GM has put huge solar arrays on top of and adjacent to factories in Ohio and Michigan. It made a deal to turn Detroit municipal waste into steam, which will help power one of its Detroit-area plants. In February, it struck a deal to use the output of a wind farm in Mexico to power operations there. Captured landfill gas—which is regarded as a renewable resource—provides about 43 percent of the electricity used at the company’s Fort Wayne Assembly Plant, which is one of the nation’s largest on-site generators of electricity. Such investments have enabled the company to retire all the on-site boilers that used to burn coal. General Motors is already 87 percent of the way toward its goal of using 125 megawatts of renewable energy generating capacity by 2020.That's only 12 percent of GM's total energy use, but it's still something. GM's announcement shows how removed from the economic mainstream the whole "War on Coal" business is. American business doesn't need coal, and coal is being phased out no matter what Congress decides.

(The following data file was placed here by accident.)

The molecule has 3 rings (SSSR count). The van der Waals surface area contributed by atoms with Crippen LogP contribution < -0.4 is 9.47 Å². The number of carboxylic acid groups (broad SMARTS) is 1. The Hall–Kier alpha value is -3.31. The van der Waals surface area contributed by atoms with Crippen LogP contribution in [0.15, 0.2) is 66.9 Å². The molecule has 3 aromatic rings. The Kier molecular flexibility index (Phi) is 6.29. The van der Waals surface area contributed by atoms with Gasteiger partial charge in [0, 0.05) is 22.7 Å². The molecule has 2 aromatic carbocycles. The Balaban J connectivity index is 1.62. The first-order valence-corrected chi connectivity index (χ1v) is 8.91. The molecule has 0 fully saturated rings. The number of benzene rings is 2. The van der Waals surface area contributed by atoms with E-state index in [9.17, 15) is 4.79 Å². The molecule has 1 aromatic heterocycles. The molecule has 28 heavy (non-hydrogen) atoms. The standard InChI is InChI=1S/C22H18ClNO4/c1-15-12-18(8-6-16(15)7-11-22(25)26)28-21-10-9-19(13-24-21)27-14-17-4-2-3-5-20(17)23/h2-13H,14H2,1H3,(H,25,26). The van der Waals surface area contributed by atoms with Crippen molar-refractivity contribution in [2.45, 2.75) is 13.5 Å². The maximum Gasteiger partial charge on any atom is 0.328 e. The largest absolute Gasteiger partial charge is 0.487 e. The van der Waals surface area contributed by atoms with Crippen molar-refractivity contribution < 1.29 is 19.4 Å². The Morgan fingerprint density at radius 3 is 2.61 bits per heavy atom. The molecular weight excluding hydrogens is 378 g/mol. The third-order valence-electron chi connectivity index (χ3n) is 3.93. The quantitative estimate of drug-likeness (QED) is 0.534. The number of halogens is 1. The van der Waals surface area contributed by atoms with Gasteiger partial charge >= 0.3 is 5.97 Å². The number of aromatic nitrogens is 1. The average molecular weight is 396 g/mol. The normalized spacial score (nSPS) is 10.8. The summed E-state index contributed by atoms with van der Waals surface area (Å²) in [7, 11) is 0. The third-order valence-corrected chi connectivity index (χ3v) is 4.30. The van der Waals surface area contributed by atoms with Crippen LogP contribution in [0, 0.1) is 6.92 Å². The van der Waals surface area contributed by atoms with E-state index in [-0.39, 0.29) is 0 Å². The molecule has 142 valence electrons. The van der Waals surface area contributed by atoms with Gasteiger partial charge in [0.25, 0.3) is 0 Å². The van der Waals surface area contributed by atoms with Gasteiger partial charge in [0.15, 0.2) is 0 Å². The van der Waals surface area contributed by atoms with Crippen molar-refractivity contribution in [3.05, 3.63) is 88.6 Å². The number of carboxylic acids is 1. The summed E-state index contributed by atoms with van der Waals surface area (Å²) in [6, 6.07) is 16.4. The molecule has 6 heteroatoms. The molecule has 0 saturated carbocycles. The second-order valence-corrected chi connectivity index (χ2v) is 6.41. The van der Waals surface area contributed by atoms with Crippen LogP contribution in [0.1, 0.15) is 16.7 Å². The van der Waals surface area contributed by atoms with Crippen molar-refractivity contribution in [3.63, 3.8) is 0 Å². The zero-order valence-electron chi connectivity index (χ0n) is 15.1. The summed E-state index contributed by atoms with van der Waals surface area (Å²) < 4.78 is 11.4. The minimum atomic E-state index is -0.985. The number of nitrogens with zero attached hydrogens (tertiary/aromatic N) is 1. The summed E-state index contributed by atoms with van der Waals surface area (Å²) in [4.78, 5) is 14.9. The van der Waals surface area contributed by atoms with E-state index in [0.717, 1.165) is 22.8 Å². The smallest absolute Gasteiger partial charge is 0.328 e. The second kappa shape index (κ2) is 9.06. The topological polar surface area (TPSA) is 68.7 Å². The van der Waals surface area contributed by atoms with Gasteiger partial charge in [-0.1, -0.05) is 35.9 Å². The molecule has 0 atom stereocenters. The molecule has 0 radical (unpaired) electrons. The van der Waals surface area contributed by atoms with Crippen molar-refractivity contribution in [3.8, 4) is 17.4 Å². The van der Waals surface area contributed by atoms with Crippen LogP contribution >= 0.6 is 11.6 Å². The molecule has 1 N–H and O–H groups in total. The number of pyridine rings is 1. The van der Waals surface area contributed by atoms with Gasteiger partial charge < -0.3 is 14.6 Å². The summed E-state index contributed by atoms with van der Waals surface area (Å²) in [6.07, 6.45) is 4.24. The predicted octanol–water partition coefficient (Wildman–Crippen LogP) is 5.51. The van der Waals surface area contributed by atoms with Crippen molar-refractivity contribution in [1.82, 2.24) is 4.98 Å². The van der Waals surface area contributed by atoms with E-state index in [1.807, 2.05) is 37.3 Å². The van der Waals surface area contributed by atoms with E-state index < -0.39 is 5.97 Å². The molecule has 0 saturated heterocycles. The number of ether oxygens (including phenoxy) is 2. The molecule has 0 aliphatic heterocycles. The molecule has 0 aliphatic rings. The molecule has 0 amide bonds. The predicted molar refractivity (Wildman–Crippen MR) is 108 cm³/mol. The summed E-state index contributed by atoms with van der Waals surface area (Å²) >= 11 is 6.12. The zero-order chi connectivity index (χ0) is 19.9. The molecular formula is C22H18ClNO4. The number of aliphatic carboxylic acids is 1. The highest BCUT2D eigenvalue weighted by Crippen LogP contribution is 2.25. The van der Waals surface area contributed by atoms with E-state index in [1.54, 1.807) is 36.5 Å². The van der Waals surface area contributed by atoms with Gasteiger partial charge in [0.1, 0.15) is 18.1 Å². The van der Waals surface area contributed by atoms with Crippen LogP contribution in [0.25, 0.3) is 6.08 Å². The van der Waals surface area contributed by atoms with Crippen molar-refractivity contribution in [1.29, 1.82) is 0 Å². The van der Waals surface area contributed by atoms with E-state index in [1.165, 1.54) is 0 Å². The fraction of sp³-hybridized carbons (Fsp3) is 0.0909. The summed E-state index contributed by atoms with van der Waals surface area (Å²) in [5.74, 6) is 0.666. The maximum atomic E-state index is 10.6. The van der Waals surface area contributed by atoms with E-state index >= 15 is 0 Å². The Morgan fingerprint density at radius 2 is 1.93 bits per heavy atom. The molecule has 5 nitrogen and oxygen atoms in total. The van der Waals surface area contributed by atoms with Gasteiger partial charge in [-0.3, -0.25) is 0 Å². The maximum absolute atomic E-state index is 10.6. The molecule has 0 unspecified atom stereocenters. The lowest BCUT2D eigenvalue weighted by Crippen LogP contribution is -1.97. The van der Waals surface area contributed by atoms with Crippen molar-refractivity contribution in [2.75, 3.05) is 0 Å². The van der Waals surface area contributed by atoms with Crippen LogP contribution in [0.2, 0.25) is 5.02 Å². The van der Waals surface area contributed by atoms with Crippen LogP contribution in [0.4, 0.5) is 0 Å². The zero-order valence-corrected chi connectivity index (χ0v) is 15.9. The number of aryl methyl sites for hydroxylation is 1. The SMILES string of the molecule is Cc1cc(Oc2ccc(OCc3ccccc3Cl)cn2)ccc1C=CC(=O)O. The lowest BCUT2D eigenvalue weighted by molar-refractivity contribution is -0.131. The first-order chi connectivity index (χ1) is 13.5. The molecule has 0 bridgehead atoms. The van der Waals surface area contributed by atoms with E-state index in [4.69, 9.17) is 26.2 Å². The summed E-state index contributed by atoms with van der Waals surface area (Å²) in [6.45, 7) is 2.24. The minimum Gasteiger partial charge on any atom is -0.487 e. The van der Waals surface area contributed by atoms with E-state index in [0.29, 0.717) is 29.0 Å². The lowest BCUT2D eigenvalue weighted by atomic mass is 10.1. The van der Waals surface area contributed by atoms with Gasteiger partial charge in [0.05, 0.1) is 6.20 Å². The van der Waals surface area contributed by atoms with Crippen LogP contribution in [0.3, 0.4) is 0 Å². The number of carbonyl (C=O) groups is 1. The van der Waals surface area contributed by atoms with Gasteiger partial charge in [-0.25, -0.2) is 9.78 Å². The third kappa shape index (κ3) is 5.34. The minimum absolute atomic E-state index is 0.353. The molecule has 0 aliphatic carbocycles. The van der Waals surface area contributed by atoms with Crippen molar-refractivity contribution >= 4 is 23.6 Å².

Thursday, April 30, 2015
GM Phases out Coal
Here's a small piece of good environmental news: General Motors has announced that it no longer burns coal. To power its factories GM relies on a mix of on-site power and electricity purchased from the power grid. The announcement applies only to on-site power, so by buying electricity GM still contributes to coal use. But it no longer buys or burns any itself. It still burns a lot of natural gas, but it is also moving into renewable sources: